One Chance Night

One Chance Night is one of the many NetGalley books that I read, loved, but never wrote a proper, full-length review on. Now, I’m slowly working my way back through that collection on my kindle, because there are some true gems in there that I feel not a lot of people know about. One Chance Night by Eliza Boyd was at the top of the list, because I distinctly remembered it being amazing. My memory served me right; IΒ devouredΒ this book, just like I did the first time I read it.

One Chance Night is the story of Chelsea Greer, a woman trapped in an abusive relationship, but unable to escape her husband, until the night she meets Brett. Brett provides the path to the out she’s always needed: he listens to her story, helps her realize her marriage isn’t healthy, and gives her the courage to try to change her life. Don’t get me wrong though, there is absolutely no cheating that occurs in this book. I will never, ever give a book that has cheating in it a good review. Brett respects the ring on Chelsea’s finger, and Chelsea, despite everything he put her through, remains loyal to Wesley (her husband) until the moment she is no longer his legally. This is not the story of a steamy affair. Instead, it is the story of a woman who finds the courage to get herself out of a bad situation, and the amazing friends that come to her aid in her time of need. Those are the reasons I loved this book so much.

A lot of people have complained, saying that Chelsea was too whiny in the beginning of the book, and I can kind of see where they’re coming from. At the same time, you have to understand how horrible abusive relationships are. Her “whining” is totally justified, at least in my opinion. All her actions made sense to me; the hesitation, the initial bitterness, the fear, they’re all classic signs of someone suffering from an abusive relationship.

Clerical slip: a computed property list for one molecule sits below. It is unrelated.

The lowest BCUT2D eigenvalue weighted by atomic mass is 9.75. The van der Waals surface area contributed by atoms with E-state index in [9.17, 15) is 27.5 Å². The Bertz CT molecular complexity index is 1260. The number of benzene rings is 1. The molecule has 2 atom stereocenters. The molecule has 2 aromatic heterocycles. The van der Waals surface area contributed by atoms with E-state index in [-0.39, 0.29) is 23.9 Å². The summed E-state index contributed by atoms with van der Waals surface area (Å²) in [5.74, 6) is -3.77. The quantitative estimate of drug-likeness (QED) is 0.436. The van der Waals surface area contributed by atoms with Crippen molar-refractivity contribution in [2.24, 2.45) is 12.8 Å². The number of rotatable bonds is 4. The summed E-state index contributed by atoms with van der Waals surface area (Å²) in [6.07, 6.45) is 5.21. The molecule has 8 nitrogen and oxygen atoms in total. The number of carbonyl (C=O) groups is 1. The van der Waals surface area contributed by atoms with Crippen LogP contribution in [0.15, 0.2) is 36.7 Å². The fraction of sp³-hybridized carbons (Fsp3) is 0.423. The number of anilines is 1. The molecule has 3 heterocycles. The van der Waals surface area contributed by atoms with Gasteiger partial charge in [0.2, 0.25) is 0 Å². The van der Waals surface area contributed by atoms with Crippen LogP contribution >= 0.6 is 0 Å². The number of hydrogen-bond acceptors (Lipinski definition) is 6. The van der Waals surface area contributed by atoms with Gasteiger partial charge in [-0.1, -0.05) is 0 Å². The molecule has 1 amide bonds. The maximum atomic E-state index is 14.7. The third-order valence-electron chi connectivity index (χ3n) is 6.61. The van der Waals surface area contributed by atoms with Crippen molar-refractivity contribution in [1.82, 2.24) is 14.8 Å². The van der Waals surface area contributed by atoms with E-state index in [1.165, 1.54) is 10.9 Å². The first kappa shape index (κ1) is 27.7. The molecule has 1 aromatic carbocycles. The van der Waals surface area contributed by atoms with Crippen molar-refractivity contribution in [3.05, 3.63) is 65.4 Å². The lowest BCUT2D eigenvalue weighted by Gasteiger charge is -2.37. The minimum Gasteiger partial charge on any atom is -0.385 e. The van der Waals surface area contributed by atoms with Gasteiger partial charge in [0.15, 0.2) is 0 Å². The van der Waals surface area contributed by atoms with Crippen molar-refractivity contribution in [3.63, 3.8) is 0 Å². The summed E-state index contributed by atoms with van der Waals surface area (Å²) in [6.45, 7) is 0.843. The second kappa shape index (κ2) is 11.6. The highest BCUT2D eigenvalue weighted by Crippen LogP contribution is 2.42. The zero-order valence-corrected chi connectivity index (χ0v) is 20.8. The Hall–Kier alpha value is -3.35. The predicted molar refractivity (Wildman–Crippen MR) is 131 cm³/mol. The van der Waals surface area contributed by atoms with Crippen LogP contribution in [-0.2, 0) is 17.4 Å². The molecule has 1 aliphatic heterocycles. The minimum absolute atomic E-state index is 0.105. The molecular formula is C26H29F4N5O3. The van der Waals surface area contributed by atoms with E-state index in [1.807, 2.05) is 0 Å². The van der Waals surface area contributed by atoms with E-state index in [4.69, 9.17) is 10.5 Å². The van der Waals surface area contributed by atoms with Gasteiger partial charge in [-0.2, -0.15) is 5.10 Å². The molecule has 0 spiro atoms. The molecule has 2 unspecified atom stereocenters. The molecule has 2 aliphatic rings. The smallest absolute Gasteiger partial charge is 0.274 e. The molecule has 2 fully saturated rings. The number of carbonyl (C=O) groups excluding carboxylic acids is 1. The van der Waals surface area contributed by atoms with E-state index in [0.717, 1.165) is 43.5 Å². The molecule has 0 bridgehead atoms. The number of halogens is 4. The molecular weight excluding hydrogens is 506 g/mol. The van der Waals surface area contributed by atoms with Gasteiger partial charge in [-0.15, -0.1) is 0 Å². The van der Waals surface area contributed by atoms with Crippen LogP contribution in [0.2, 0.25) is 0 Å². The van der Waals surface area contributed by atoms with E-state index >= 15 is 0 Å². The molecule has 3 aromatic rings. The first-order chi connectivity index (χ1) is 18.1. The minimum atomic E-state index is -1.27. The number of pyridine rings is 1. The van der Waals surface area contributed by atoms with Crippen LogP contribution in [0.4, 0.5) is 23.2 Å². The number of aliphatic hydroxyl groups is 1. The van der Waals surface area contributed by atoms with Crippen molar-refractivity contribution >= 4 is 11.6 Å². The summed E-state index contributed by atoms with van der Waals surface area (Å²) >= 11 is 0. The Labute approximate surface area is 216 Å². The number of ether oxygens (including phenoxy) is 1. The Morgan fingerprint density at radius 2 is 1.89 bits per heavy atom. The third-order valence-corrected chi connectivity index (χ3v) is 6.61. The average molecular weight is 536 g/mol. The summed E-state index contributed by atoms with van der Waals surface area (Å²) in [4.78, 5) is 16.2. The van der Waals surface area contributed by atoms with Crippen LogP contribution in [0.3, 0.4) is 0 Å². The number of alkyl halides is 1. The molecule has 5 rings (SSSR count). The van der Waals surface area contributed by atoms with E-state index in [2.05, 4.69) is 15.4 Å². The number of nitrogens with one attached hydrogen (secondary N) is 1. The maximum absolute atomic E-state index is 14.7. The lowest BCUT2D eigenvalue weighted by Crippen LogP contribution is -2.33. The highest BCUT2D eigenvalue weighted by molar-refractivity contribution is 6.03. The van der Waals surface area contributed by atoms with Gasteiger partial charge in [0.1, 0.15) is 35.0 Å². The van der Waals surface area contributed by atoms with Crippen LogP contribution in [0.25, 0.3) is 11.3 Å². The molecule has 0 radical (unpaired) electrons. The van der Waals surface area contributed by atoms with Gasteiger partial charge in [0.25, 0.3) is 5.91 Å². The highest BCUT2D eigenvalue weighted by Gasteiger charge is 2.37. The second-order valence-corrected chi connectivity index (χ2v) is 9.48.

I did have several issues with this book though. Pretty much all of them can be traced back to one common factor: the length of the book. It’s a 188 page ebook, which means in reality it’s probably about 120 pages. It just felt so much shorter than nearly 200 pages. In many parts it felt rushed and hurried. As a result, there was little to no character development. Chelsea and Wesley were the main ones who underwent any kind of character development, and even that was minimal. I had so many unanswered questions at the end of the book. What was the deal with Brett and his dad? What happened to Mayra and Stevie in their lives? Did they get their happily ever afters? What bothered me the most, though, was the lack of background information on Brett. With Chelsea, we have an entire background story. Brett though? Nothing, essentially. At the end of the book, all we know is that he’s a hot, nice guy in a band with daddy issues. This book could have been so much more interesting if she had elaborated on both of the main characters. How did Brett fare in the months after meeting Chelsea initially? What were his issues with his father? There was such a huge opportunity to make this story even more touching and deep, and it was thrown away.

That being said, the lack of a deep story does provide a pro. This is the perfect light romance, with a touch of angst. It’s a quick read, so it’s perfect for a afternoon on the beach. Or rather, since it’s fall now, curled up in front of the fire on a rainy afternoon. Either way, it’s a quick read, and despite the flaws, is definitely still a book I would recommend! It’s the first book in the Make A Change series, though I am a bit confused as to the future of this series. There are two more books scheduled, but the second book, Two Pink Lines, has a publishing date of July 2015…but it’s now September 2015 and we still have no book…I’m not sure what to say y’all. Keep your eyes out for the second book, because if it’s anything like the first, it’s definitely worth a read.

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